First-time home buyers hit 10-year high

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There were more first-time home buyers in 2016 than at any time since the start of the financial crisis, according to research by Halifax bank.

It also found the average price of a first home in the UK broke through the £200,000 barrier for the first time.

Meanwhile, the average first-time deposit more than doubled compared with 2007 to stand at more than £32,000.

And 60% of first first-time buyers’ mortgages were for 25 years or longer, up from 36% a decade ago.

The Halifax First-Time Buyer Review said the number of buyers entering the market hit 335,750 last year, up 7.3% on 2015.

That is the highest level since the start of the financial crisis in 2007, and 75% higher than the all-time low of 192,300 first-time purchases seen in 2008.

However, it still has some way to go to match the peak of 402,800 in 2006.

Longer mortgage terms

The average first-time deposit across the UK as a whole a decade ago was £15,168. It had increased 113% by last year to £32,321.

Rising property prices mean first-time buyers are increasingly taking out longer mortgages.

Last year 60% of first-time buyers took out a mortgage of 25 years or longer. More than a quarter (28%) took out a 30 to 35-year term mortgage.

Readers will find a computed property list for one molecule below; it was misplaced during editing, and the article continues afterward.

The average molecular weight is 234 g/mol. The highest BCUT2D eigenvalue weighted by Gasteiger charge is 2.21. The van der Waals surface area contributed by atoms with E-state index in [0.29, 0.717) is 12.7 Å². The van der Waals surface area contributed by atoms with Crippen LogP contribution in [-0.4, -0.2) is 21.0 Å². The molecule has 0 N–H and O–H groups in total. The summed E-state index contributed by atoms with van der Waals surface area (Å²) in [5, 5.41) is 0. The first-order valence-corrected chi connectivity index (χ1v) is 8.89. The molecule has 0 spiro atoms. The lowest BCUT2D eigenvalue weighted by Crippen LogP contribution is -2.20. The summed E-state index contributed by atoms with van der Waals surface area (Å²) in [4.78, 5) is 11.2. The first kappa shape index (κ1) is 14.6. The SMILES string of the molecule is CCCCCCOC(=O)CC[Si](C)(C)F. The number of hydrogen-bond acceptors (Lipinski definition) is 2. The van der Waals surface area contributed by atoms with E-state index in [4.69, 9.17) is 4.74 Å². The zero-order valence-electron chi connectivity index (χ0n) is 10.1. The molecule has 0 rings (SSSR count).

Ten years ago only 36% of people getting on to the first rung of the property ladder borrowed for longer than 25 years. Nearly two thirds (64%) of first-time buyers took out a mortgage for between five and 25 years.

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However, there are massive regional variations.

While the average price paid by a first-time buyer across the UK as a whole in 2016 was a record £205,170, in London it was nearly double that at £402,692, which was another all-time high.

In the least expensive region, Northern Ireland, the average cost of a first property was £115,269.

The average deposit paid in Northern Ireland has fallen by a fifth in a decade to £16,695, the lowest in the UK.

Meanwhile the average deposit in London has shot up over that time by 276% to £100,445.

Halifax housing economist Martin Ellis attributed the increase in first-time buyer numbers to continuing low mortgage rates and high levels of employment which had “supported the market”.

“Government schemes such as Help to Buy have improved affordability, enabling more first-time buyers to buy their own property,” he added.


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